“The long and short of it was that Tim was searching for something and we were being less and less able to provide that. It felt like we were disappointing him and not living up to what was in his head. That had been many years in the making. It wasn’t the first time he had said ‘I don’t know how long I can do this’.”
While the pair try their best to convincingly sound like Tim’s departure wasn’t a blessing in disguise, it’s clear that living up to his expectation had thrust the group into dark territory. The cracks had been appearing from the days of Courage of Others, hailed as a great record and progression from the critically acclaimed Trials of Van Occupanther (2006), but which sat under a heavy veil of darkness and despair.
As Eric says: “Courage of Others was what it was. An album is a record of where you are and, to be honest, it was dark and melancholic and trodden on because that’s where we were – in a dark place.”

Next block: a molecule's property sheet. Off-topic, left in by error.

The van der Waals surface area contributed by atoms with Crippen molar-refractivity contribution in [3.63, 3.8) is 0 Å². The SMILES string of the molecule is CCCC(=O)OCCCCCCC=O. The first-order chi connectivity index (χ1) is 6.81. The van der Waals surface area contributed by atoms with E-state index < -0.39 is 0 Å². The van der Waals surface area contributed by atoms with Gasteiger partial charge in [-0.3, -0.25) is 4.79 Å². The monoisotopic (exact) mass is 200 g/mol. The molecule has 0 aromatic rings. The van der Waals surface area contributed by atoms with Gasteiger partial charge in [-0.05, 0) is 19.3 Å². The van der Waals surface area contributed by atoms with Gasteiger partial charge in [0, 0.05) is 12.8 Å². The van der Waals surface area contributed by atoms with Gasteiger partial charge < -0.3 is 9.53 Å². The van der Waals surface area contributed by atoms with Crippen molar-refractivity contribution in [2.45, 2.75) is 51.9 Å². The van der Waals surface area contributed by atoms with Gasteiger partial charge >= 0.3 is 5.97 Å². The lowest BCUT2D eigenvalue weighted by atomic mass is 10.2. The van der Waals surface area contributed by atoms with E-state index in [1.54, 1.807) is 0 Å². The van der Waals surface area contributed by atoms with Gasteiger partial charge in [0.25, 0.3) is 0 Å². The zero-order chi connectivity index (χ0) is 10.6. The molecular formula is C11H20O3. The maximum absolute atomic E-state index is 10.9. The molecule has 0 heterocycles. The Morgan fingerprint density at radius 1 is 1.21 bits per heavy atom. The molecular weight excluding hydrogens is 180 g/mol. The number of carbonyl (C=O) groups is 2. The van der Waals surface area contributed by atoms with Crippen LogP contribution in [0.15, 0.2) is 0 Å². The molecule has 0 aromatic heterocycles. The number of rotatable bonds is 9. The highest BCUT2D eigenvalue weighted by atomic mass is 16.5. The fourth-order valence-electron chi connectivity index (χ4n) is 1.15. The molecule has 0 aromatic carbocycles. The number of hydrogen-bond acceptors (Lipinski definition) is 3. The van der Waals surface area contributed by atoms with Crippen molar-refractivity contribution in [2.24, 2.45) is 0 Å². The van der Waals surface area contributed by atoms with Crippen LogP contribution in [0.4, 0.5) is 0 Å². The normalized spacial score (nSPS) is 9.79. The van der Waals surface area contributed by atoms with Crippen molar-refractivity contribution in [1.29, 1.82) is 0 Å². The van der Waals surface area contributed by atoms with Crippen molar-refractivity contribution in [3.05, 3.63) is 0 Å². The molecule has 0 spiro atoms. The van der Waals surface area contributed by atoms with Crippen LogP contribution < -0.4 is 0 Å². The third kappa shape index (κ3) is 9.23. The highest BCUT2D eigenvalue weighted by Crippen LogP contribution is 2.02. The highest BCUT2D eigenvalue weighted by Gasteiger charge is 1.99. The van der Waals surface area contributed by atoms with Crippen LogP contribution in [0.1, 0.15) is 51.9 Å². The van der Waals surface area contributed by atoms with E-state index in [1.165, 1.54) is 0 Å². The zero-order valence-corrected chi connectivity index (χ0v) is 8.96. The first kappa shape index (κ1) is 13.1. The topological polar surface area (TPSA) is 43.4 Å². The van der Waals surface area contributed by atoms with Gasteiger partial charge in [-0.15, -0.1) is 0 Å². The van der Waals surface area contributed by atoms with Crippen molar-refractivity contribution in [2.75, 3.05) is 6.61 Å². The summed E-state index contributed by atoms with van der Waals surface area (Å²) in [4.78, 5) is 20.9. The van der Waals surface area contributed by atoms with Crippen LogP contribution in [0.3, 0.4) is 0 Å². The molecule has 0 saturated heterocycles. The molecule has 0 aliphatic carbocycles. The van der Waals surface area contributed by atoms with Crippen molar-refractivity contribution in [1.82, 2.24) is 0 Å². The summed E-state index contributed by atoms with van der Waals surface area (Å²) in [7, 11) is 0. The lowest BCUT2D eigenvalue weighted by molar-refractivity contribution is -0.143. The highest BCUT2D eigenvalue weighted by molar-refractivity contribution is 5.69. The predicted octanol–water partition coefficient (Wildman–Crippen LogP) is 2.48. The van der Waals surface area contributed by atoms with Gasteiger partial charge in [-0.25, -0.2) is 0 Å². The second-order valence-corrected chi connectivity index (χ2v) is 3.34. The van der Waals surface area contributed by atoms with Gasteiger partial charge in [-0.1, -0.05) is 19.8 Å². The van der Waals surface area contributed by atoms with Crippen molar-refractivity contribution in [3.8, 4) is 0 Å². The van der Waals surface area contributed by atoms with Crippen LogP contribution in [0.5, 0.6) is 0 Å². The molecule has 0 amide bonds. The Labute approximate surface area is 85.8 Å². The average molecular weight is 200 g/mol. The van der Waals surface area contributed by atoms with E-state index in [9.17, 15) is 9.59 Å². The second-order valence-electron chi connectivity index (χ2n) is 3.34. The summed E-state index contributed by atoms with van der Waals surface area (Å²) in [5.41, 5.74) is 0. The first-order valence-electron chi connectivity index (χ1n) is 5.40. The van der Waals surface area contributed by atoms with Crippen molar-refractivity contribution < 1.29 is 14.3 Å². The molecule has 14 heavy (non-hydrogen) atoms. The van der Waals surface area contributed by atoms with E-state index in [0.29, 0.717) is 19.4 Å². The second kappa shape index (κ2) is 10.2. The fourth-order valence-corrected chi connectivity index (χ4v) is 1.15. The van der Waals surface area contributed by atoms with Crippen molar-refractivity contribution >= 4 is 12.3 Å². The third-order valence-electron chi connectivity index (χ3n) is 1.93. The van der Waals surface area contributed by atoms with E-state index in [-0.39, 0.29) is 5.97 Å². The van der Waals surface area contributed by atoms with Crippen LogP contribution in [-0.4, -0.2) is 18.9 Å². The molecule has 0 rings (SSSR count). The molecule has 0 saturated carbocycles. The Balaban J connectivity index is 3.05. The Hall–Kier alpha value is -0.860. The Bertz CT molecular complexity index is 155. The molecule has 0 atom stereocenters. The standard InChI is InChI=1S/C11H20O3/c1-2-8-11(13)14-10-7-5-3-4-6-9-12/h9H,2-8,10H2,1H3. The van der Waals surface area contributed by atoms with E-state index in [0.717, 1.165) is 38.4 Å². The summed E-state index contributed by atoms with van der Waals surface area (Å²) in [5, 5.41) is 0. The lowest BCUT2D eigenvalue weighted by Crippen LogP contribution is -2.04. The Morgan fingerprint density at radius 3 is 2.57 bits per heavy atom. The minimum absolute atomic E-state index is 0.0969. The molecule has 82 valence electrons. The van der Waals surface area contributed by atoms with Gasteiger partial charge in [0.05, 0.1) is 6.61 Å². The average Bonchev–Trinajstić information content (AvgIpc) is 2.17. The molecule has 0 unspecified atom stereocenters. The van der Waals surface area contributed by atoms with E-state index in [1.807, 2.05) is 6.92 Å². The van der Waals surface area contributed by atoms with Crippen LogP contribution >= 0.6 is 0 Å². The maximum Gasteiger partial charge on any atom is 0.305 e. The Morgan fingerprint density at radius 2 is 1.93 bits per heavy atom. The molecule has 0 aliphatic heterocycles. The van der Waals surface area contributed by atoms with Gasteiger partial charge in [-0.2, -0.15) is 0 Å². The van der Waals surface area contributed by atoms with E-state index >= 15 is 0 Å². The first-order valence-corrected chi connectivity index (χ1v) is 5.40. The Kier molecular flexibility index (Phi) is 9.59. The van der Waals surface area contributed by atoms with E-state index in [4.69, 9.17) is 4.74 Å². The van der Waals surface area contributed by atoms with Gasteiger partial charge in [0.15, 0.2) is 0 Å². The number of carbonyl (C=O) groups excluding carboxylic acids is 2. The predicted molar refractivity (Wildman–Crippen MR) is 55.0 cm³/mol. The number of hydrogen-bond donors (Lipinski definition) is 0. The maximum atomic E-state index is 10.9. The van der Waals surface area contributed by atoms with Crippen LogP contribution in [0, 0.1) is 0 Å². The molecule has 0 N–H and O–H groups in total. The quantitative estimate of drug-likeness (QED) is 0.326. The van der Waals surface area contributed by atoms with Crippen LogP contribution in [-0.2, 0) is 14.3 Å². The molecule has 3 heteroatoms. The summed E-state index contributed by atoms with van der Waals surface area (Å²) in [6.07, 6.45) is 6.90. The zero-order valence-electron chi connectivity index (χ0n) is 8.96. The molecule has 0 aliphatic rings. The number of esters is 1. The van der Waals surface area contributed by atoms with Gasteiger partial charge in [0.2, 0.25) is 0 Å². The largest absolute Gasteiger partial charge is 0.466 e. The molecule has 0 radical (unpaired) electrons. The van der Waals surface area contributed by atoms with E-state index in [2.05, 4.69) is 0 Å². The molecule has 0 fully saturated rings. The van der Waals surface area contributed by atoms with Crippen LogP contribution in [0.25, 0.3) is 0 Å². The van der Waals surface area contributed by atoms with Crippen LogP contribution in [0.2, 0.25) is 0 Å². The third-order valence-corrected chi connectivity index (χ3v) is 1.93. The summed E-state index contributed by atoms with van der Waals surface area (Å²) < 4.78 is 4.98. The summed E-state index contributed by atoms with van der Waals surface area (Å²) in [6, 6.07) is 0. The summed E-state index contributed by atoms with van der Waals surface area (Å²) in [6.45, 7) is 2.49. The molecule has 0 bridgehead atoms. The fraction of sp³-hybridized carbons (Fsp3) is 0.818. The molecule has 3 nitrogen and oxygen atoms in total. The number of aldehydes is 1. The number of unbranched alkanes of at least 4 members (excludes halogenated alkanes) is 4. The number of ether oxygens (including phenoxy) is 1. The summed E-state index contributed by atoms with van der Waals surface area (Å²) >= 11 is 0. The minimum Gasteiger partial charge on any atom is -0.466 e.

After the record’s release, the band went straight back into the studio, while continuing to tour to stay “fresh” in the minds of their followers, but the indifferences became too much. They didn’t realise that a gig celebrating 15 years of Bella Union at End of the Road festival in August 2012 would be the last time they’d play with Tim. However, it marked the start of a new way for the remaining musicians to make music.
“After Courage of Others we went straight back to working on a new record,” Eric says.
“For Tim, it was spiralling and not getting to where he wanted it to be, maybe because of us, the music, or himself. So we just started playing and knew Tim wanted to do his thing, which meant that the rest of us spent time in the studio jamming. In hindsight it was a cool thing to do.”
However, it meant that come that fateful day in November 2012, there was a collection of music by both the new and old Midlake. Tim became protective over what they’d created together, which meant, effectively, that it has been assigned to the lost tapes. It also meant the new Midlake had to start from scratch.